Australians have been afforded the unique experience of having frequent and diverse interactions with a large variety of bird species in their own backyards. However, a research team led by Griffith University has recently found that, as cities and suburbs expand and people opt for less greenery, some of Australia’s favorite backyard visitors considered “common” are actually experiencing declines in prevalence in urban areas, highlighting the importance of monitoring and conservation actions in suburbs.
“It’s often the really rare or threatened species or the really charismatic ones that get a lot of research attention, but sometimes what’s happening to their communities as a whole can fly under the radar,” said study lead author Carly Campbell, a PhD candidate in Environmental Science at Griffith University.
“So a lot of those considered common or non-threatened species might not necessarily have a lot of check ins, and the worry is that this kind of complacency about the conservation of these species might result in us missing some declines that are happening as our environments are changing so rapidly.”
By using the world’s most comprehensive databases – collecting over half a century of bird observations – the scientists examined increasing and declines in backyard bird populations in Australia’s most populous urban regions (Brisbane, Melbourne, Sydney, and Perth).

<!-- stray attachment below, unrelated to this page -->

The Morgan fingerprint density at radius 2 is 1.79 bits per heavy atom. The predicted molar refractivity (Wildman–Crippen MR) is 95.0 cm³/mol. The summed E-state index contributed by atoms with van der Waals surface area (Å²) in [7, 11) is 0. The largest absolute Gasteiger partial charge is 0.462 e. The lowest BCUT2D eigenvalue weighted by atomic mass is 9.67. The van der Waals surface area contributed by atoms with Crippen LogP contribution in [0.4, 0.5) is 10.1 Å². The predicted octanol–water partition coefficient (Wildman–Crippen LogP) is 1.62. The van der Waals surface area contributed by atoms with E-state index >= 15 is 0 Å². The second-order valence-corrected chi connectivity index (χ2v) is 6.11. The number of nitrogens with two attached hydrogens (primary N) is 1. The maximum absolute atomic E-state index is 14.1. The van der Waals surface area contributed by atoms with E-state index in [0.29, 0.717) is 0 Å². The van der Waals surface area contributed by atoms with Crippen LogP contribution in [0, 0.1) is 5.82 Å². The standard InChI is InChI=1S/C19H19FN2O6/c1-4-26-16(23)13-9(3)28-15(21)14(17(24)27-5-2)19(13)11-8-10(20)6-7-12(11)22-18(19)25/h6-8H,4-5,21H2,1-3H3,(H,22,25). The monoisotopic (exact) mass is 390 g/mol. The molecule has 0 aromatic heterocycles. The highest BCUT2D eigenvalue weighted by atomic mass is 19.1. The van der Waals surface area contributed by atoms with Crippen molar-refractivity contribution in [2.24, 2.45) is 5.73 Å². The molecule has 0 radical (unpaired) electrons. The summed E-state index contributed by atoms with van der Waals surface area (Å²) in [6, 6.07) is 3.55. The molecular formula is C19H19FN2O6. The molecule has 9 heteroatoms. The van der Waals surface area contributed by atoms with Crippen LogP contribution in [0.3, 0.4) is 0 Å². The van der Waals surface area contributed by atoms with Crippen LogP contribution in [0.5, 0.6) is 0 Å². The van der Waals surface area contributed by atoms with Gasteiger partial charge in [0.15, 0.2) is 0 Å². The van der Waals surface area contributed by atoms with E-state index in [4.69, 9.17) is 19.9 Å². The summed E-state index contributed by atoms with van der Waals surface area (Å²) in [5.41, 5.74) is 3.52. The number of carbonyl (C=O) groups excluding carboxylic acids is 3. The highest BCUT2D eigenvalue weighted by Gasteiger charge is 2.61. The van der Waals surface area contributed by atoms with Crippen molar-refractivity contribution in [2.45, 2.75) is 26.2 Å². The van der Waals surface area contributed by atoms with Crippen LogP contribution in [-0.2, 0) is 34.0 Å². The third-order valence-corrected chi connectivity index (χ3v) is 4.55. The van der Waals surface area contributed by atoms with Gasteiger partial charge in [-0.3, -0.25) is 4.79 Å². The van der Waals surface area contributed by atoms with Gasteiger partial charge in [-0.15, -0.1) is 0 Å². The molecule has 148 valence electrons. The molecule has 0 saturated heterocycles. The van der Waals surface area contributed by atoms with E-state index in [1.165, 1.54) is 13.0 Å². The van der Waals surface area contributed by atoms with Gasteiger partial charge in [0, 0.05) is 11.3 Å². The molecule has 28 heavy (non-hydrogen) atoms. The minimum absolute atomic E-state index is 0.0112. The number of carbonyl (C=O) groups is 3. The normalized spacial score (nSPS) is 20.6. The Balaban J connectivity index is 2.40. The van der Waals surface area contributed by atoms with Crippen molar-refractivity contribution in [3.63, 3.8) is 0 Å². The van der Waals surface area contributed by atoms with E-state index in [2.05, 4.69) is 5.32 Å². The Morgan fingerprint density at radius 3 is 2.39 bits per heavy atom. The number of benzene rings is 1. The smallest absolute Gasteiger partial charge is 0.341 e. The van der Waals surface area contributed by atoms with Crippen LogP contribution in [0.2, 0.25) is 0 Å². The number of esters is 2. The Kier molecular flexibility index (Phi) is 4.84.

“We found that there are many species experiencing changes across the board. There was a really strong increase in noisy miner and the rainbow lorikeet. These birds are doing really well in cities and urban areas. This is bad for other species, as birds like the noisy miner are very aggressive and drive other species out of urban areas” Campbell reported. “We also found a lot of species going through declines, and it wasn’t just the rare and threatened ones – some were those considered common or iconic. So, in several of the areas, the galah and kookaburra were experiencing relative declines.”
These findings highlight that, as much as many people assume that a large variety of birds do well in urban areas and are still present, they are in fact starting to decline, indicating that cities are moving towards a more homogenized set of species. This phenomenon is likely due to the fact that a larger number of people in urban areas are removing trees, bushes, and other plants that provided habitat and sustenance for many bird species.
Since bird diversity is an important marker of ecosystem health – with birds contributing to pollination, speed dispersal, and even reducing fire risks by turning over leaf litter and helping it break down – its loss should be avoided at all costs. “We need to change how we’re structuring our vegetation, because what we do with the vegetation in cities and suburbs is really important as to what species thrive,” said Campbell.
“Planting more diverse forms of natives vegetation, particularly less nectar-rich species like wattles and she-oaks, can help maintain a diverse ecosystem that keeps encouraging a diversity of bird life to thrive in our cities and suburbs,” she concluded.
The study is published in the journal Biological Conservation.